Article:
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Hot Stone League

Larry Stone gives his take on a wide array of baseball issues and weighs in about the Mariners, too.

October 2, 2012 at 1:20 PM

Revising dimensions at Safeco was a move Mariners had to make

Do you agree with the Mariners’ decision to move in Safeco Field’s fences?

By now, you’ve probably heard that the fences are coming in at Safeco Field. Geoff has the details.

That’s not a surprise. I’ve considered that decision to be an inevitability since the talk started early in the season about the lack of carry, and production, at Safeco Field, which has seemed to hit epidemic proportions in recent years.

I fully endorse this move, which I called for in June. Yes, I realize that if the Mariners had better hitters, it wouldn’t be such a glaring problem. I realize that the fences are going to be moved in for the opponents, too. I realize that the Mariners pitching could suffer, particularly for guys like Jason Vargas, who has used the ballpark to maximum benefit.

But I believe this was an absolute necessity for two reasons. One, there is no question whatsoever that the ballpark is in the heads of Mariners hitters, who have gotten sick and tired of crushing the ball, absolutely certain they had hit it out, only to have the outfielder run it down on the track. That’s annoying for an opponent who is in town for a three-game series. It’s soul-crushing for a player who has 81 games in the facility, and begins to believe that he simply doesn’t stand a chance in his home ballpark.

Secondly, Safeo has developed such a pervasive reputation as a hitters’ graveyard that the Mariners’ chances of attracting a quality free-agent offensive player had dwindled to almost non-existent. And that’s even if the Mariners were willing to overpay, as they had to do to attract the likes of Richie Sexson and Adrian Beltre. No player, even a handsomely compensated one, is going to want to go to a place where (the baseball world is convinced) his statistics would shrivel up. And trust me: Every hitter in baseball knew about the offensive problems at Safeco. Now, the Mariners stand a fighting chance of convincing players — particularly right-handed hitters — that they can come to Seattle and not wither away.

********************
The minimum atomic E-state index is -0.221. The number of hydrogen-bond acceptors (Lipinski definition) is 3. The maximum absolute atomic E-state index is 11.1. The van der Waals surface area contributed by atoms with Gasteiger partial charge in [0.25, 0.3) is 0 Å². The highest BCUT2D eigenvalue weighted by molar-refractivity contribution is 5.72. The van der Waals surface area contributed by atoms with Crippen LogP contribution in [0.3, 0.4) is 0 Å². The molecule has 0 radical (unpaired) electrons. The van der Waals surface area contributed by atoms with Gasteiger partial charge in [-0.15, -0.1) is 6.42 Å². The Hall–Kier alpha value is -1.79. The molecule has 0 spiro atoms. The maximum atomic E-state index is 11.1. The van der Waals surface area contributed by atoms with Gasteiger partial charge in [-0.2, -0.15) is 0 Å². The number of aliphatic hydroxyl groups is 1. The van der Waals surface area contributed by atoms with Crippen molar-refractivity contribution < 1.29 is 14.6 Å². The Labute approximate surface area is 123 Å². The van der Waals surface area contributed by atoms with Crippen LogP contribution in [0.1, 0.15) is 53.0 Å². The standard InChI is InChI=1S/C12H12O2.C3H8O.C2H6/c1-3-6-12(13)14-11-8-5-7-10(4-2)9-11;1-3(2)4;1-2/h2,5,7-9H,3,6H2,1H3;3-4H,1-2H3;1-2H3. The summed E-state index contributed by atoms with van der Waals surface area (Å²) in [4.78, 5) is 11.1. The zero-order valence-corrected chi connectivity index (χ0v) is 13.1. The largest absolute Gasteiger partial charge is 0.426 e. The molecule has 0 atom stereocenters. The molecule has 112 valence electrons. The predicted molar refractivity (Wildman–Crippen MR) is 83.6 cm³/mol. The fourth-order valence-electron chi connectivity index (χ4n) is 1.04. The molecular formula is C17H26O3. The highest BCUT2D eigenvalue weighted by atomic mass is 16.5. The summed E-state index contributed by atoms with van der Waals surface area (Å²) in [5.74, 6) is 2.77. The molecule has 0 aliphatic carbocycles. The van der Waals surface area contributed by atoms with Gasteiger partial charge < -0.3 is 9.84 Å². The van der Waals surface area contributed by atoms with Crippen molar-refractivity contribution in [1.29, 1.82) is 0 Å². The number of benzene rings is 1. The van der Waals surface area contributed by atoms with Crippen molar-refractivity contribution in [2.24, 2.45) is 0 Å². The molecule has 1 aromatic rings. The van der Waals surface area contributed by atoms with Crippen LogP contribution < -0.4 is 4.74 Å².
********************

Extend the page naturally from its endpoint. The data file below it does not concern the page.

That’s a huge deal. And if some of their existing hitters with such extreme home-road splits, like Justin Smoak, Kyle Seager and Jesus Montero, can now actually thrive in Seattle, it will further reinforce to opposing players that Safeco can be a prosperous place to hit (as it was in the early 2000s, if I could anticipate the reaction from fans who oppose moving in the fences — but that was a different era, folks).

Mostly, I look forward to a more exciting brand of baseball. I’m all for pitchers duels, but what we’ve seen from the Mariners, particularly at Safeco Field, in recent years, has been mind-numbingly boring. They are hitting .218 in 79 home games this year, and scoring 3.02 runs per game (opponents are not much better: .229 average, and 3.4 runs per game). The year before that, it was .222, and 3.15 runs per game at home for the Mariners. In 2010, it was .235, and 2.95 runs per game.

That’s just not enough action, even for a baseball purist. These dimension changes — which upon first glance are well-considered, not too drastic but enough to make a difference, both tangibly and mentally — will shake things up. And that’s good. One thing we can all agree upon is that whatever the Mariners have been doing, it’s not working.

On Sunday, I wrote that the Mariners needed to find a way to make themselves relevant again. This is a necessary first step.

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